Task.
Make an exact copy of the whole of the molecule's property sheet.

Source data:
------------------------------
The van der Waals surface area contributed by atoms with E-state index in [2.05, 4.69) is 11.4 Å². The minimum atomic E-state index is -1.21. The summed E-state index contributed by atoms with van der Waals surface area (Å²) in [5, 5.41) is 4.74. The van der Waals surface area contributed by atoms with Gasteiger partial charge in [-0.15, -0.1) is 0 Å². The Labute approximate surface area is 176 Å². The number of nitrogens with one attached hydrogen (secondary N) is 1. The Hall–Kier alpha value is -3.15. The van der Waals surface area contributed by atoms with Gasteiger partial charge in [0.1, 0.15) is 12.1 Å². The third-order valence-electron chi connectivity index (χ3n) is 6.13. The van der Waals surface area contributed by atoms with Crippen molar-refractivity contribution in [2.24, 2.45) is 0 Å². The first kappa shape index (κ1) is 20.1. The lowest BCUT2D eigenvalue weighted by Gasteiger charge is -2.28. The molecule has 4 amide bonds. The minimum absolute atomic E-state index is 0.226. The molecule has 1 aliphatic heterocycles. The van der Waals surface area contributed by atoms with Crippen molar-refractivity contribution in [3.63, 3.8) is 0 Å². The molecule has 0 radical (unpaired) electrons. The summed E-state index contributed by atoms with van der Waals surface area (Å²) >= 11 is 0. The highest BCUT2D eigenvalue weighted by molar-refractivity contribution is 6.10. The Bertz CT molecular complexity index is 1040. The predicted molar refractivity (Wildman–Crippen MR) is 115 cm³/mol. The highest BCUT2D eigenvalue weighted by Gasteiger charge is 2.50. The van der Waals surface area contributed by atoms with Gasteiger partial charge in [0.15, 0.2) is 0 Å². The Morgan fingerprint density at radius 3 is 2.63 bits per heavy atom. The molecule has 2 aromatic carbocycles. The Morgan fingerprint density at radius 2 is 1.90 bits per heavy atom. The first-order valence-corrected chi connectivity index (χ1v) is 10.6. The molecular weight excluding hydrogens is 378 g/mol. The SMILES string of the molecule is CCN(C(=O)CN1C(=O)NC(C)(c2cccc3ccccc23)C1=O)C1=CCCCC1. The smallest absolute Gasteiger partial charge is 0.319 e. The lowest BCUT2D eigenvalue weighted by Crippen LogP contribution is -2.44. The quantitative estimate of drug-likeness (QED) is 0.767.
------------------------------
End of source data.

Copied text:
The van der Waals surface area contributed by atoms with E-state index in [2.05, 4.69) is 11.4 Å². The minimum atomic E-state index is -1.21. The summed E-state index contributed by atoms with van der Waals surface area (Å²) in [5, 5.41) is 4.74. The van der Waals surface area contributed by atoms with Gasteiger partial charge in [-0.15, -0.1) is 0 Å². The Labute approximate surface area is 176 Å². The number of nitrogens with one attached hydrogen (secondary N) is 1. The Hall–Kier alpha value is -3.15. The van der Waals surface area contributed by atoms with Gasteiger partial charge in [0.1, 0.15) is 12.1 Å². The third-order valence-electron chi connectivity index (χ3n) is 6.13. The van der Waals surface area contributed by atoms with Crippen molar-refractivity contribution in [2.24, 2.45) is 0 Å². The first kappa shape index (κ1) is 20.1. The lowest BCUT2D eigenvalue weighted by Gasteiger charge is -2.28. The molecule has 4 amide bonds. The minimum absolute atomic E-state index is 0.226. The molecule has 1 aliphatic heterocycles. The van der Waals surface area contributed by atoms with Crippen molar-refractivity contribution in [3.63, 3.8) is 0 Å². The molecule has 0 radical (unpaired) electrons. The summed E-state index contributed by atoms with van der Waals surface area (Å²) >= 11 is 0. The highest BCUT2D eigenvalue weighted by molar-refractivity contribution is 6.10. The Bertz CT molecular complexity index is 1040. The predicted molar refractivity (Wildman–Crippen MR) is 115 cm³/mol. The highest BCUT2D eigenvalue weighted by Gasteiger charge is 2.50. The van der Waals surface area contributed by atoms with Gasteiger partial charge in [0.15, 0.2) is 0 Å². The Morgan fingerprint density at radius 3 is 2.63 bits per heavy atom. The molecule has 2 aromatic carbocycles. The Morgan fingerprint density at radius 2 is 1.90 bits per heavy atom. The first-order valence-corrected chi connectivity index (χ1v) is 10.6. The molecular weight excluding hydrogens is 378 g/mol. The SMILES string of the molecule is CCN(C(=O)CN1C(=O)NC(C)(c2cccc3ccccc23)C1=O)C1=CCCCC1. The smallest absolute Gasteiger partial charge is 0.319 e. The lowest BCUT2D eigenvalue weighted by Crippen LogP contribution is -2.44. The quantitative estimate of drug-likeness (QED) is 0.767.